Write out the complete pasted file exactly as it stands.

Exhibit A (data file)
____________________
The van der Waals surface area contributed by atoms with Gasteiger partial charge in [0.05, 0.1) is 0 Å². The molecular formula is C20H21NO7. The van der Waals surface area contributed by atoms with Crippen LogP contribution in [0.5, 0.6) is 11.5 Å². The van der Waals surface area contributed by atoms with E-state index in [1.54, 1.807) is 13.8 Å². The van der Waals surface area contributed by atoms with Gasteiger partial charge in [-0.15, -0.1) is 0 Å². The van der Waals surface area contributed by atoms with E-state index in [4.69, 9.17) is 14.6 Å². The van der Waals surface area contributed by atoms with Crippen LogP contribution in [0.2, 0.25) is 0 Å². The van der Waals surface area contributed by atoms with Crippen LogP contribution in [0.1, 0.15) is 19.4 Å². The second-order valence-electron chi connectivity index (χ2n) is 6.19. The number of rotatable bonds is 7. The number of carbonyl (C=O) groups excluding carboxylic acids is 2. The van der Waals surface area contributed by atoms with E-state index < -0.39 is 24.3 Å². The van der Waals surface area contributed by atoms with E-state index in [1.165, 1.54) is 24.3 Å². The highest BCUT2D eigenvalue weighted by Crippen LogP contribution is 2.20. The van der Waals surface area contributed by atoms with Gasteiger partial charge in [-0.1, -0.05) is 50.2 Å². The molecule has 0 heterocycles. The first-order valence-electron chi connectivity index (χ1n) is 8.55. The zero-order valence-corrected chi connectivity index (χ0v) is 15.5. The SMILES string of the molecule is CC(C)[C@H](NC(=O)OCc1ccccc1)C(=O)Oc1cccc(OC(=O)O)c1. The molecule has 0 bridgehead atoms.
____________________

The van der Waals surface area contributed by atoms with Gasteiger partial charge in [0.05, 0.1) is 0 Å². The molecular formula is C20H21NO7. The van der Waals surface area contributed by atoms with Crippen LogP contribution in [0.5, 0.6) is 11.5 Å². The van der Waals surface area contributed by atoms with E-state index in [1.54, 1.807) is 13.8 Å². The van der Waals surface area contributed by atoms with Gasteiger partial charge in [-0.15, -0.1) is 0 Å². The van der Waals surface area contributed by atoms with E-state index in [4.69, 9.17) is 14.6 Å². The van der Waals surface area contributed by atoms with Crippen LogP contribution in [0.2, 0.25) is 0 Å². The van der Waals surface area contributed by atoms with Crippen LogP contribution in [0.1, 0.15) is 19.4 Å². The second-order valence-electron chi connectivity index (χ2n) is 6.19. The number of rotatable bonds is 7. The number of carbonyl (C=O) groups excluding carboxylic acids is 2. The van der Waals surface area contributed by atoms with E-state index < -0.39 is 24.3 Å². The van der Waals surface area contributed by atoms with E-state index in [1.165, 1.54) is 24.3 Å². The highest BCUT2D eigenvalue weighted by Crippen LogP contribution is 2.20. The van der Waals surface area contributed by atoms with Gasteiger partial charge in [-0.1, -0.05) is 50.2 Å². The molecule has 0 heterocycles. The first-order valence-electron chi connectivity index (χ1n) is 8.55. The zero-order valence-corrected chi connectivity index (χ0v) is 15.5. The SMILES string of the molecule is CC(C)[C@H](NC(=O)OCc1ccccc1)C(=O)Oc1cccc(OC(=O)O)c1. The molecule has 0 bridgehead atoms.